the sky and water were visible. Here and there men rowed in boats, and
tigers and lions vainly sought to save their lives by swimming. The
sheep were in no danger from the wolves when the flood swept among them.
Every animal perished. Even the birds, which can remain long in the air,
at last sank with tired wings into the water.
Only one place was free from water, the heights of Parnassus, which
tower among the clouds. There a small boat was caught in which were
Deucalion, king of Thessaly, and his spouse. They lifted their voices
and implored a nymph dwelling in a grotto near by to save them. Zeus saw
them clinging to the wall of the height, and knowing that they were the
only god-fearing ones among the thousands who had perished, decided to
let them live. So the winds following the rain clouds were checked and
the blue sky smiled once more and Apollo ascended in his flaming
chariot. Poseidon stilled the sea. He gave a signal with his trident and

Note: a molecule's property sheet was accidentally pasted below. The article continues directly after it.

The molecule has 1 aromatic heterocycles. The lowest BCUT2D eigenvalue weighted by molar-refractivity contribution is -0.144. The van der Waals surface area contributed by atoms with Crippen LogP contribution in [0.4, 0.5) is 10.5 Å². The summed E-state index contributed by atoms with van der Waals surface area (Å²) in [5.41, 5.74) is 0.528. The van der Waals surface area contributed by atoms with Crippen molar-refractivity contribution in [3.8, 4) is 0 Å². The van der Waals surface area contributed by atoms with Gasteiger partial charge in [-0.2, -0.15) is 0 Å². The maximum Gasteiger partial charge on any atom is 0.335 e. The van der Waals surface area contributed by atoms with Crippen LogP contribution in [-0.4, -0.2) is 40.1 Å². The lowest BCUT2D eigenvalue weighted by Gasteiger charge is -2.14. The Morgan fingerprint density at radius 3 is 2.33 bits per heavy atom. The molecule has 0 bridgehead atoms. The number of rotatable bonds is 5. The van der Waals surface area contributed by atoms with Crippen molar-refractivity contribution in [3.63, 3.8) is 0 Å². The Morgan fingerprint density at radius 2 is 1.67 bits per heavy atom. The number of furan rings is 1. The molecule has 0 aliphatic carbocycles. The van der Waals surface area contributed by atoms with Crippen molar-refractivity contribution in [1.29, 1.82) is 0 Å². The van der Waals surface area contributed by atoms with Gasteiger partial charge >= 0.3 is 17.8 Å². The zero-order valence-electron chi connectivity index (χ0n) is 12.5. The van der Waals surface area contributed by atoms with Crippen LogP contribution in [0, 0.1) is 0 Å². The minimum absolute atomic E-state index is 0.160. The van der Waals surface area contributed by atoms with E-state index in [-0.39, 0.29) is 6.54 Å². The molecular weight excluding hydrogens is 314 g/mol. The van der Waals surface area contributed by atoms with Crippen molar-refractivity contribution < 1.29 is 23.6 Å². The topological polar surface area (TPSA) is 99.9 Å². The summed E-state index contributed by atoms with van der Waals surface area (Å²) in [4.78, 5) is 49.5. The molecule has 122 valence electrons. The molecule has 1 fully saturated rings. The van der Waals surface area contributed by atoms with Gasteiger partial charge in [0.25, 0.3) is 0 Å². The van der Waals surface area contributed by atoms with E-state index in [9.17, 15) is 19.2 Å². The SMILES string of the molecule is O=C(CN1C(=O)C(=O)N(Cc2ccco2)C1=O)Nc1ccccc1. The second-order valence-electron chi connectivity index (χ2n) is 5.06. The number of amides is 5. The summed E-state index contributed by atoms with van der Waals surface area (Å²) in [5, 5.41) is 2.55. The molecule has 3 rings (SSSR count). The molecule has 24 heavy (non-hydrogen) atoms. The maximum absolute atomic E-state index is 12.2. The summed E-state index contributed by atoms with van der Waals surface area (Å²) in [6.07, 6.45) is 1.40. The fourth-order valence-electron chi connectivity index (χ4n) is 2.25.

the vast tide ebbed. Then he called his son Triton, ruler of the depths
of the sea, who dwelt there in a golden house with his mother
Amphitrité. He was half man and half fish, with a bluish scaly skin.
Triton appeared and Poseidon ordered him to call back the floods and
streams which had swept over the land. In obedience to his father's
request Triton raised his wreathed shell and from sunrise to sunset
sounded a blast which called all the waters back to their depths. The
flood receded, mountains and hills appeared above the water, and
gradually the plains and forests and devastated fields became visible.
Deucalion and Pyrrha left their boat, and as he looked around him at the
widespread desolation he said: "Oh my spouse, bound to me by ties of
kindred and marriage, behold, we are the only human beings in the wide
world. How wretched would it then have been if death also had overtaken
me! If thou hadst been swept away by the flood I should have followed
after thee, for without thee I could not have lived, best beloved! Oh!
would that I possessed my father's divine power of creating men and